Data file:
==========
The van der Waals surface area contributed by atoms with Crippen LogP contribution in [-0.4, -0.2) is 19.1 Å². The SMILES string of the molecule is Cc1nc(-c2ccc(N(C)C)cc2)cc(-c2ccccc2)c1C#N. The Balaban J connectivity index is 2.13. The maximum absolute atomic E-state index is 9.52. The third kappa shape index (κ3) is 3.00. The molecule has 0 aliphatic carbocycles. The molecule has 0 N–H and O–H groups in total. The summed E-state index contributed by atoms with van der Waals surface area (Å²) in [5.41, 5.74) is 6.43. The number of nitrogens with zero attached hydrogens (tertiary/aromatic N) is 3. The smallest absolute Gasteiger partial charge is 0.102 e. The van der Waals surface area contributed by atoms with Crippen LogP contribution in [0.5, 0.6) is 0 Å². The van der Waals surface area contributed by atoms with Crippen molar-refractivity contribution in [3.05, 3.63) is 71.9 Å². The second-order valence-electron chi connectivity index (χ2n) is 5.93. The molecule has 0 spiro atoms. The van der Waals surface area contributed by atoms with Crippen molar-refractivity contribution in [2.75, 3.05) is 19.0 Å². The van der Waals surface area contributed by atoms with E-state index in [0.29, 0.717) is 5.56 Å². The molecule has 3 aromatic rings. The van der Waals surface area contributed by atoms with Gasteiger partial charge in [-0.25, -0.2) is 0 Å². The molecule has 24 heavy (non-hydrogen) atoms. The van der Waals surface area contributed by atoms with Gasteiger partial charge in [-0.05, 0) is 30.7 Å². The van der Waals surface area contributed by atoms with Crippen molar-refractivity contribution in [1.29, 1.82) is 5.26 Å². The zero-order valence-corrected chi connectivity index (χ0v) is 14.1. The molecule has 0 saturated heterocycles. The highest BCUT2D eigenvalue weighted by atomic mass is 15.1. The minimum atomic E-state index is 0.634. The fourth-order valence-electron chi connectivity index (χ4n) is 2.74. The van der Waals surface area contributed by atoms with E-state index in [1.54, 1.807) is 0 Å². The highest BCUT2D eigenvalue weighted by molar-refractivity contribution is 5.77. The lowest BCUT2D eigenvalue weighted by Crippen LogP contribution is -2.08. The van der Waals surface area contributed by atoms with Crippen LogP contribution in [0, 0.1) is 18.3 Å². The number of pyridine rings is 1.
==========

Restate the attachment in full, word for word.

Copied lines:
The van der Waals surface area contributed by atoms with Crippen LogP contribution in [-0.4, -0.2) is 19.1 Å². The SMILES string of the molecule is Cc1nc(-c2ccc(N(C)C)cc2)cc(-c2ccccc2)c1C#N. The Balaban J connectivity index is 2.13. The maximum absolute atomic E-state index is 9.52. The third kappa shape index (κ3) is 3.00. The molecule has 0 aliphatic carbocycles. The molecule has 0 N–H and O–H groups in total. The summed E-state index contributed by atoms with van der Waals surface area (Å²) in [5.41, 5.74) is 6.43. The number of nitrogens with zero attached hydrogens (tertiary/aromatic N) is 3. The smallest absolute Gasteiger partial charge is 0.102 e. The van der Waals surface area contributed by atoms with Crippen LogP contribution in [0.5, 0.6) is 0 Å². The van der Waals surface area contributed by atoms with Crippen molar-refractivity contribution in [3.05, 3.63) is 71.9 Å². The second-order valence-electron chi connectivity index (χ2n) is 5.93. The molecule has 0 spiro atoms. The van der Waals surface area contributed by atoms with Crippen molar-refractivity contribution in [2.75, 3.05) is 19.0 Å². The van der Waals surface area contributed by atoms with E-state index in [0.29, 0.717) is 5.56 Å². The molecule has 3 aromatic rings. The van der Waals surface area contributed by atoms with Gasteiger partial charge in [-0.25, -0.2) is 0 Å². The molecule has 24 heavy (non-hydrogen) atoms. The van der Waals surface area contributed by atoms with Gasteiger partial charge in [-0.05, 0) is 30.7 Å². The van der Waals surface area contributed by atoms with Crippen molar-refractivity contribution in [1.29, 1.82) is 5.26 Å². The zero-order valence-corrected chi connectivity index (χ0v) is 14.1. The molecule has 0 saturated heterocycles. The highest BCUT2D eigenvalue weighted by atomic mass is 15.1. The minimum atomic E-state index is 0.634. The fourth-order valence-electron chi connectivity index (χ4n) is 2.74. The van der Waals surface area contributed by atoms with E-state index in [1.54, 1.807) is 0 Å². The highest BCUT2D eigenvalue weighted by molar-refractivity contribution is 5.77. The lowest BCUT2D eigenvalue weighted by Crippen LogP contribution is -2.08. The van der Waals surface area contributed by atoms with Crippen LogP contribution in [0, 0.1) is 18.3 Å². The number of pyridine rings is 1.